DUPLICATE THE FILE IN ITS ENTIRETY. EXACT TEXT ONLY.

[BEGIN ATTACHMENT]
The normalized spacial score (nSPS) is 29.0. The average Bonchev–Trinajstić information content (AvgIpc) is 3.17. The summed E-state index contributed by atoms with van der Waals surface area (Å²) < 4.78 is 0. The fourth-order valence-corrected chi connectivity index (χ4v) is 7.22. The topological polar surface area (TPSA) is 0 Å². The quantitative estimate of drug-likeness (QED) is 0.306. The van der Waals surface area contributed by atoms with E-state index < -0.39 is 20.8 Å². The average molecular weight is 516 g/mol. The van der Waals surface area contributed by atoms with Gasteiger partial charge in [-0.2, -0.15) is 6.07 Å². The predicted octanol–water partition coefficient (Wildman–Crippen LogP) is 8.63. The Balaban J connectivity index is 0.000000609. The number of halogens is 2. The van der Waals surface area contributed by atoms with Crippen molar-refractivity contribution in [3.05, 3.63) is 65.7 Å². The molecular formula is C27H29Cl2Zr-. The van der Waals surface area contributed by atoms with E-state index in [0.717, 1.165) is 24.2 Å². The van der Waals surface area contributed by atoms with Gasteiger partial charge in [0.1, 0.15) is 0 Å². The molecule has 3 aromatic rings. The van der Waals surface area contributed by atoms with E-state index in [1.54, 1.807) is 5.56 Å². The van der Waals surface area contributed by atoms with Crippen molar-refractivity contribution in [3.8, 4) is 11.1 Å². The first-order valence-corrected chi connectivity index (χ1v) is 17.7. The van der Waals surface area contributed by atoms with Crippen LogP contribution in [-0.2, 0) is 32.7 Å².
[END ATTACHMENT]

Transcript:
The normalized spacial score (nSPS) is 29.0. The average Bonchev–Trinajstić information content (AvgIpc) is 3.17. The summed E-state index contributed by atoms with van der Waals surface area (Å²) < 4.78 is 0. The fourth-order valence-corrected chi connectivity index (χ4v) is 7.22. The topological polar surface area (TPSA) is 0 Å². The quantitative estimate of drug-likeness (QED) is 0.306. The van der Waals surface area contributed by atoms with E-state index < -0.39 is 20.8 Å². The average molecular weight is 516 g/mol. The van der Waals surface area contributed by atoms with Gasteiger partial charge in [-0.2, -0.15) is 6.07 Å². The predicted octanol–water partition coefficient (Wildman–Crippen LogP) is 8.63. The Balaban J connectivity index is 0.000000609. The number of halogens is 2. The van der Waals surface area contributed by atoms with Crippen molar-refractivity contribution in [3.05, 3.63) is 65.7 Å². The molecular formula is C27H29Cl2Zr-. The van der Waals surface area contributed by atoms with E-state index in [0.717, 1.165) is 24.2 Å². The van der Waals surface area contributed by atoms with Gasteiger partial charge in [0.1, 0.15) is 0 Å². The molecule has 3 aromatic rings. The van der Waals surface area contributed by atoms with E-state index in [1.54, 1.807) is 5.56 Å². The van der Waals surface area contributed by atoms with Crippen molar-refractivity contribution in [3.8, 4) is 11.1 Å². The first-order valence-corrected chi connectivity index (χ1v) is 17.7. The van der Waals surface area contributed by atoms with Crippen LogP contribution in [-0.2, 0) is 32.7 Å².